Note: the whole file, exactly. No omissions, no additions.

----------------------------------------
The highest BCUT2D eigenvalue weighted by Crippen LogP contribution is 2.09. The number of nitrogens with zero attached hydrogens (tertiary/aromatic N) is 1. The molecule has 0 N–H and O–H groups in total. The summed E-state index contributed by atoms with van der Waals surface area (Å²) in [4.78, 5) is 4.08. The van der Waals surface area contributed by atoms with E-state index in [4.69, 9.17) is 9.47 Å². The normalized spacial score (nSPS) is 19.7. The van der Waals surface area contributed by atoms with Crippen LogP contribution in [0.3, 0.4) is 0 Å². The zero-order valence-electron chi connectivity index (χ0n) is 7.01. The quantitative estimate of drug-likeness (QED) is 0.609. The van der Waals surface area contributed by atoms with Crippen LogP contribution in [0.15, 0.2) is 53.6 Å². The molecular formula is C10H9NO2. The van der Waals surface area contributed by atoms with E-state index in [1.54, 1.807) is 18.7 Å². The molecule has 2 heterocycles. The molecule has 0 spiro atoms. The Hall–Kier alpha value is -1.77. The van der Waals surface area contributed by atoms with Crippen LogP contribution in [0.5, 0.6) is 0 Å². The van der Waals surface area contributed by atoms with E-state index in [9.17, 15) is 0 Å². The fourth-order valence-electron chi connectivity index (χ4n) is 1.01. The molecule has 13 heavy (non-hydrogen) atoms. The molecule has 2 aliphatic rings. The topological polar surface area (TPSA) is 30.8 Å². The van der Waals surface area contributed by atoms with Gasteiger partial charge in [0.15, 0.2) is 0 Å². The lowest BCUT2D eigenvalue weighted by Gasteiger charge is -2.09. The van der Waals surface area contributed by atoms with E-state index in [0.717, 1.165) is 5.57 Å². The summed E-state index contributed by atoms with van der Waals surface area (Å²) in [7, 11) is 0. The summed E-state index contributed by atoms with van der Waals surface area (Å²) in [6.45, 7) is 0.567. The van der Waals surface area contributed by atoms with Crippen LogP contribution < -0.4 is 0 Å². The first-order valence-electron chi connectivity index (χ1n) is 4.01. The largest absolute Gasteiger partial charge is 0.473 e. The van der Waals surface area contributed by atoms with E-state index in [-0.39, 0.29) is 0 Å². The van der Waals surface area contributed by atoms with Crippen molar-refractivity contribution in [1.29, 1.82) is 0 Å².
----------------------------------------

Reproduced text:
The highest BCUT2D eigenvalue weighted by Crippen LogP contribution is 2.09. The number of nitrogens with zero attached hydrogens (tertiary/aromatic N) is 1. The molecule has 0 N–H and O–H groups in total. The summed E-state index contributed by atoms with van der Waals surface area (Å²) in [4.78, 5) is 4.08. The van der Waals surface area contributed by atoms with E-state index in [4.69, 9.17) is 9.47 Å². The normalized spacial score (nSPS) is 19.7. The van der Waals surface area contributed by atoms with Crippen LogP contribution in [0.3, 0.4) is 0 Å². The zero-order valence-electron chi connectivity index (χ0n) is 7.01. The quantitative estimate of drug-likeness (QED) is 0.609. The van der Waals surface area contributed by atoms with Crippen LogP contribution in [0.15, 0.2) is 53.6 Å². The molecular formula is C10H9NO2. The van der Waals surface area contributed by atoms with E-state index in [1.54, 1.807) is 18.7 Å². The molecule has 2 heterocycles. The molecule has 0 spiro atoms. The Hall–Kier alpha value is -1.77. The van der Waals surface area contributed by atoms with Crippen LogP contribution in [0.5, 0.6) is 0 Å². The van der Waals surface area contributed by atoms with E-state index in [9.17, 15) is 0 Å². The fourth-order valence-electron chi connectivity index (χ4n) is 1.01. The molecule has 13 heavy (non-hydrogen) atoms. The molecule has 2 aliphatic rings. The topological polar surface area (TPSA) is 30.8 Å². The van der Waals surface area contributed by atoms with Gasteiger partial charge in [0.15, 0.2) is 0 Å². The lowest BCUT2D eigenvalue weighted by Gasteiger charge is -2.09. The van der Waals surface area contributed by atoms with E-state index in [0.717, 1.165) is 5.57 Å². The summed E-state index contributed by atoms with van der Waals surface area (Å²) in [7, 11) is 0. The summed E-state index contributed by atoms with van der Waals surface area (Å²) in [6.45, 7) is 0.567. The van der Waals surface area contributed by atoms with Crippen LogP contribution < -0.4 is 0 Å². The first-order valence-electron chi connectivity index (χ1n) is 4.01. The largest absolute Gasteiger partial charge is 0.473 e. The van der Waals surface area contributed by atoms with E-state index in [-0.39, 0.29) is 0 Å². The van der Waals surface area contributed by atoms with Crippen molar-refractivity contribution in [1.29, 1.82) is 0 Å².